Kathmandu-460 We enjoyed the architecture and atmosphere, but ended up spending a lot of our time monkey watching. There were whole groups (families??) of monkeys all over the temple, interacting with people and just hanging out. We saw everything from little infant monkeys nursing in mama’s arms to old grandpa monkeys lounging lazily in the shade.

We still had a full day ahead of us and needed a break from walking in the sun, so we grabbed a taxi and headed off towards our next destination.


Kathmandu-526Nepal’s most important Hindu temple reminded me a lot of my trip to Varanasi. Cremations are performed there daily on the banks of the holy Bagmati River. Non-Hindus are not allowed inside the temple, but there is plenty to see outside the towering walls. We explored the rugged terrain as high as we could go before turning back down and finding some more steps up to Gorakhnath and Vishwarup temples. Kathmandu-546 There is a lot of beautiful architecture packed tightly together up there, and we weren’t quite sure what was what, but we paused to enjoy the cool breeze coming through the trees and flip through the descriptions in our guide book.


Bodhnath Stupa

We were up for some more walking and made our way around the hill and through the streets to Bodhnath – one of the largest Stupas in the world. Kathmandu-584I was again amazed at how the Buddhist Stupas have such a close tie-in with the surrounding businesses. As with all the sites we visited we had to pay an entry fee of several hundred Nepalese rupees, and past this point there were scores of restaurants and shops catering to tourists. We found a rooftop cafe and indulged in some buffalo momos. They were more expensive and not as good as the street momos from the previous day, but the view was nice and the weather just playful enough to make us want to sit and take it all in. They were also really slow with giving us our check.

The day was growing long and we still had a very important stop to make, so we continued our clockwise walk around the Stupa and headed back out to the street to hail a cab.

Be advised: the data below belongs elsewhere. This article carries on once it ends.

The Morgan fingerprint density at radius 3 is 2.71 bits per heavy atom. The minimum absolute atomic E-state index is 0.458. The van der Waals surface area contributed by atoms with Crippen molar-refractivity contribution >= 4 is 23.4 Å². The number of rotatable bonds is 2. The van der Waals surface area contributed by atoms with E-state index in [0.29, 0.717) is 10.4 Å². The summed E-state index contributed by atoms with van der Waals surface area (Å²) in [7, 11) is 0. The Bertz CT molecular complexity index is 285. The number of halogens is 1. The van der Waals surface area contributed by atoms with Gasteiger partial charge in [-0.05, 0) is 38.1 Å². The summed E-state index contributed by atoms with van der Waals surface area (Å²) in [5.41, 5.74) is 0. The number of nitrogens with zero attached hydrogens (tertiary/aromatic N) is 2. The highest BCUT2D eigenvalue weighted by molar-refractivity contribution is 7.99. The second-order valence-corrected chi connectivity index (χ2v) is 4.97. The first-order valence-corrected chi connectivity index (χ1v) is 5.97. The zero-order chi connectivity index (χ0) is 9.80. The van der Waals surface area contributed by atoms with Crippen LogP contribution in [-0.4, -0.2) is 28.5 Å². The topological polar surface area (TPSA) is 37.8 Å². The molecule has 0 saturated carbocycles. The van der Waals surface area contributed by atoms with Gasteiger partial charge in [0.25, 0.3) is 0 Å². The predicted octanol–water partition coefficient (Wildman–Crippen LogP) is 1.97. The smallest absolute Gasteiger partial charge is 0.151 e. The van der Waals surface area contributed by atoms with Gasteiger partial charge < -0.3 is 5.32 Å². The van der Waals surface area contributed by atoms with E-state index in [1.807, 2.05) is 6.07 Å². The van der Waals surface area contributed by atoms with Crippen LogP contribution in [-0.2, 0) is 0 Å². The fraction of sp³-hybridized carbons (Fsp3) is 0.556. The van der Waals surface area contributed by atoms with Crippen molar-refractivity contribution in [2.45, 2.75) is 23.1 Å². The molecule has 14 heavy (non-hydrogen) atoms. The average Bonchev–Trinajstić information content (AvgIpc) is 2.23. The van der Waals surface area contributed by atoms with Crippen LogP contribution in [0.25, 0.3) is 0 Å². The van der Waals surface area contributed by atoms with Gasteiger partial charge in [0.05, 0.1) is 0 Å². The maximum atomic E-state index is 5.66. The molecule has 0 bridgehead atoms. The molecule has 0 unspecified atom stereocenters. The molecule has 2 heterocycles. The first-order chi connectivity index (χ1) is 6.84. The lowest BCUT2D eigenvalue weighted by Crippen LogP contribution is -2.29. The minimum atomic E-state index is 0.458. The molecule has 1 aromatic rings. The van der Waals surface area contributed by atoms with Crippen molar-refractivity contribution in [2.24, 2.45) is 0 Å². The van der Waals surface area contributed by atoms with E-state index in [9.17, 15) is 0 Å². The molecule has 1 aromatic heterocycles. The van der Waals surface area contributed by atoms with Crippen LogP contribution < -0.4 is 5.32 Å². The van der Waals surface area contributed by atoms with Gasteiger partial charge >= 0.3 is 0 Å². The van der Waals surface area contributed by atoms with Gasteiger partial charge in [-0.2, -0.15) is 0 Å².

Indra Jatra (The Chariot Festival)

Kathmandu-644 We heard about this from the British woman we met at our guest house on the first day. It sounded extremely interesting and we couldn’t pass it up seeing as we just happened to be at the right place at the right time. We headed a short distance outside of Kathmandu to another city (the name escapes me at the moment) and quickly found the chariots. Topped with what looked like Christmas trees standing several stories tall, they were hard to miss. Kathmandu-621 People were mulling around and a crowd was starting to gather, but it seemed nothing was going on just yet. We asked around for some chai and ducked (literally) off the street into a private domicile to be served.

Kathmandu-687 Soon the festivities started and we re-emerged onto the street to watch scores of children and volunteer adults as they pried the immobilized chariots from their night-long slumber. It reminded me of a scene from Lord of the Rings, with huge armies pulling war chariots in to battle. The energy of the festivities was electric, and we wanted to get up on the rooftop to get a better view. As we stepped into the corridor of a building along the street I felt for my wallet. It was gone. I had been so engrossed taking pictures that I absent-mindedly put my wallet in my back pocket after giving Cait a few rupees to pay for the chai. Someone – probably a little street kid – skillfully snagged it from me. Kathmandu-707It only had the equivalent of about $35 in it, but I had to cancel all my U.S. credit cards and apply for a new Indian income tax card.

At the end of the festival we got a rare chance to see Kumari up close! You’re really not allowed to take pictures of her, but I did anyway. They shewed us away and we headed back to Kathmandu to head out for a nice Italian dinner and some crazy local singing and dancing into the wee hours of the morning.

Chariot Festival Video

Right-click and “Save As…” (about 14MB)

posted by Jesse at 1:02 am  

Saturday, June 7, 2008

Shanghai has “Mo fo da money!” – but what’s wrong with India?

Hotel Near Shanghai OfficeSo… I didn’t leave. We had a bit of a network disaster on Friday and I didn’t get enough time to finish everything so I extended my stay through the weekend. I moved to a cheap hotel right across from the office which is only $23 per night instead of $145. It’s convenient, clean, and nice with free internet and breakfast. Takes two minutes to walk from the lobby to our office, and one more minute to get to the cafe in our software park. I will go so far as to say it’s badass. (I really need to learn how to say that in Chinese.)

Shanghai-153 The down side is that I’m working most of the weekend, but we’re still managing to squeeze in some good stuff! Tonight we went to Japanese and got an amazing deal: all you can eat of anything on the menu (sushi, nigiri, sashimi, tempura, soup, beef, cooked fish, chicken, noodles, rice) and all you can drink including beer and sake. Each of us for the same price as a single plate of sashimi in Delhi (about $22). Which brings me to my main point today:

What the heck is wrong with India??